Smoke slows race to cool Japan nuclear plant
White smoke was seen rising from the number 2 reactor at the stricken Fukushima nuclear plant.
Kitakami: Smoke belched from a stricken nuclear plant in Japan on Monday, disrupting urgent efforts to repair the cooling systems as Tokyo halted some food shipments owing to radiation worries.
Rain meanwhile complicated rescue efforts and compounded the misery of tsunami survivors fearful of dangerous radioactive leaks from the wrecked Fukushima power station, which has suffered a series of explosions and fires.
Chief government spokesman Yukio Edano said Tokyo had ordered the suspension of shipments of milk and certain vegetables including spinach from regions around the plant after abnormal radiation levels were found in the products.
But "even if you eat and drink them several times it will not be a health hazard. So I would like you to act calmly," Edano said at a televised news conference.
Workers were forced to evacuate from part of the troubled Fukushima plant, located 250 kilometres (155 miles) northeast of the capital, after grey smoke rose from reactor number three, operator Tokyo Electric Power Co. said.
The cause was unclear but it was not believed to be linked to the all-important efforts to restore power to the reactor unit systems, officials said.
The smoke abated more than two hours later but white smoke was later seen rising from the number two reactor, although there were no immediate reports of an increase in radiation from the plant.
Shortly before the crews` evacuation, Prime Minister Naoto Kan said there was "slow but steady progress" in dealing with the atomic crisis.
Before the smoke incident, the nuclear safety agency had said engineers were close to restoring some functions in the control room of reactor number two, such as temperature and pressure instruments and the air filtering system.
"As a result, the environment for workers will significantly improve," an agency official said.
The cooling systems -- designed to protect the plant`s six reactors from a potentially disastrous meltdown -- were knocked out by the earthquake and tsunami that struck Japan`s northeast Pacific coast on March 11.
Fire trucks have been spraying water to help cool the reactor units, but those operations were also disrupted by the smoke scare.
"Workers` efforts at the risk of their lives have made the situation progress little by little," Kan said, according to a government spokesman.
The Japanese head of the UN atomic watchdog, Yukiya Amano, said in Vienna after a trip to Tokyo that he had "no doubt" the nuclear crisis would be "effectively overcome" -- while warning that the situation remained serious.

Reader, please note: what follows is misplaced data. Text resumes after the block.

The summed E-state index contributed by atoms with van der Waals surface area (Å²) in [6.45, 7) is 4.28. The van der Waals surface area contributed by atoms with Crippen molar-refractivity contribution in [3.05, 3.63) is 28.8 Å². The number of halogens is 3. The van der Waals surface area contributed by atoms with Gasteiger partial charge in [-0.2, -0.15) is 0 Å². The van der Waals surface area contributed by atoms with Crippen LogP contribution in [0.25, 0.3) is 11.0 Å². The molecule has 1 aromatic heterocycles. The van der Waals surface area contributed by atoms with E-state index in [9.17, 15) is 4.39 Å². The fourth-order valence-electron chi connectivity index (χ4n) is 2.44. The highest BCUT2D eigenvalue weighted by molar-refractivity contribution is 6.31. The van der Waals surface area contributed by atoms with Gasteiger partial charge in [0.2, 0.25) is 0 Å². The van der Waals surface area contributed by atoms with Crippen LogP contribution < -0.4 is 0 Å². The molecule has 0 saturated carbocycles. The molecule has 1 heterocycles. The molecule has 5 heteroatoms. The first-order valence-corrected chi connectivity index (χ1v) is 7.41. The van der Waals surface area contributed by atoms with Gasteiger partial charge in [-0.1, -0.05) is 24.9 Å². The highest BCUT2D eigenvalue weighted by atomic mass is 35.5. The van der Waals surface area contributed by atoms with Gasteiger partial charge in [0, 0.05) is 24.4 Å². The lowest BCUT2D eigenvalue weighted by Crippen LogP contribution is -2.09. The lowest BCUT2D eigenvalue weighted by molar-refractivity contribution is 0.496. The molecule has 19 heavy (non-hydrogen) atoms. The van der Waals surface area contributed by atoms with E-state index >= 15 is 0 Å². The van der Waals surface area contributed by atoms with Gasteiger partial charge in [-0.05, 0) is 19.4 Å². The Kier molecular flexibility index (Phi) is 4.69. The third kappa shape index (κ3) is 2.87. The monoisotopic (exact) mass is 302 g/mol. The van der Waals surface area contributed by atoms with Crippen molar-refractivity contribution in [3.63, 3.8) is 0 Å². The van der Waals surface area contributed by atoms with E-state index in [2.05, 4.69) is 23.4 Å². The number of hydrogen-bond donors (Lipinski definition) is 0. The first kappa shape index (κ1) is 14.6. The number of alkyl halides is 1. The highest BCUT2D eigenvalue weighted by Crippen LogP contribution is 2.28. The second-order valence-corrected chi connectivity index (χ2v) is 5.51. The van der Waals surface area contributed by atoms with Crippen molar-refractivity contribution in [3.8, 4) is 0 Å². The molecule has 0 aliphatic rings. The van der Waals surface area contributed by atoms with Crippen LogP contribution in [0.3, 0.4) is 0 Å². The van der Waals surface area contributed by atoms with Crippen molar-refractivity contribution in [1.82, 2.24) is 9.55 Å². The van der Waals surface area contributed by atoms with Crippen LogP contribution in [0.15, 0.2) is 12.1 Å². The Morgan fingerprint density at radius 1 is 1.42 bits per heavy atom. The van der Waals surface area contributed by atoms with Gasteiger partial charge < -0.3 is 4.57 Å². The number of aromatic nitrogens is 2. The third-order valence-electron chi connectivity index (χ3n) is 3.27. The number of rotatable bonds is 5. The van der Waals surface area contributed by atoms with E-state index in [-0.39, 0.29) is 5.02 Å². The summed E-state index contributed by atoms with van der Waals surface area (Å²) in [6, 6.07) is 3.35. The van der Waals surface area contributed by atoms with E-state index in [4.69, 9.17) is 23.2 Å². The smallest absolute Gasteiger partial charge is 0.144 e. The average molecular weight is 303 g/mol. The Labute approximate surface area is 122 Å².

But the head of the French nuclear safety agency, Andre-Claude Lacoste, warned that local contamination from the plant would continue to be a problem "for decades and decades".
The natural disaster -- Japan`s deadliest since 1923 -- has left 8,649 people dead and 13,261 missing, after entire communities were swept away by the horrific tsunami or levelled by the record 9.0-magnitude quake.
The World Bank said the disaster could cost the world`s third-biggest economy up to $235 billion. That would be equivalent to 4.0 percent of annual economic output, in an economy that has already been struggling for years.
But growth should pick up in subsequent quarters "as reconstruction efforts, which could last five years, accelerate", the bank said in a new report on the Asia-Pacific region.
Tokyo financial markets were closed on Monday for a national holiday. They took a pummelling for most of last week, driving global markets lower, before rallying on Friday when the G7 pledged currency intervention to curb the yen.
Hopes of finding more survivors were dim 10 days after the twin disaster struck, despite one astonishing tale of survival with the discovery Sunday of an 80-year-old woman and her 16-year-old grandson.
Their house in Ishinomaki city collapsed but the teenager was able to reach blankets, food and drink, helping them survive for more than a week, as they huddled together to keep warm in the region`s freezing temperatures.
The boy, Jin Abe, sounded frail as he spoke from his hospital bed on Monday in Ishinomaki, one of many places that felt the fury of the record quake and towering tsunami.
"We found some water and snacks, so we ate them," he said. "We heard people outside but we couldn`t escape."
His father Akira Abe told reporters at the hospital: "He doesn`t talk much, but I always thought he was a great man. This time he really proved it."
Nearly half a million tsunami survivors remained huddled in chilly shelters and the authorities struggled to cope with the massive humanitarian crisis.
"We are really short of water and food. We don`t have enough toilets either," said Tsutomu Nakai, a businessman now in charge of relief efforts for about 1,000 people sleeping at a school in the town of Rikuzentakata.
But he added: "People are doing the things they are best at to help the whole community out."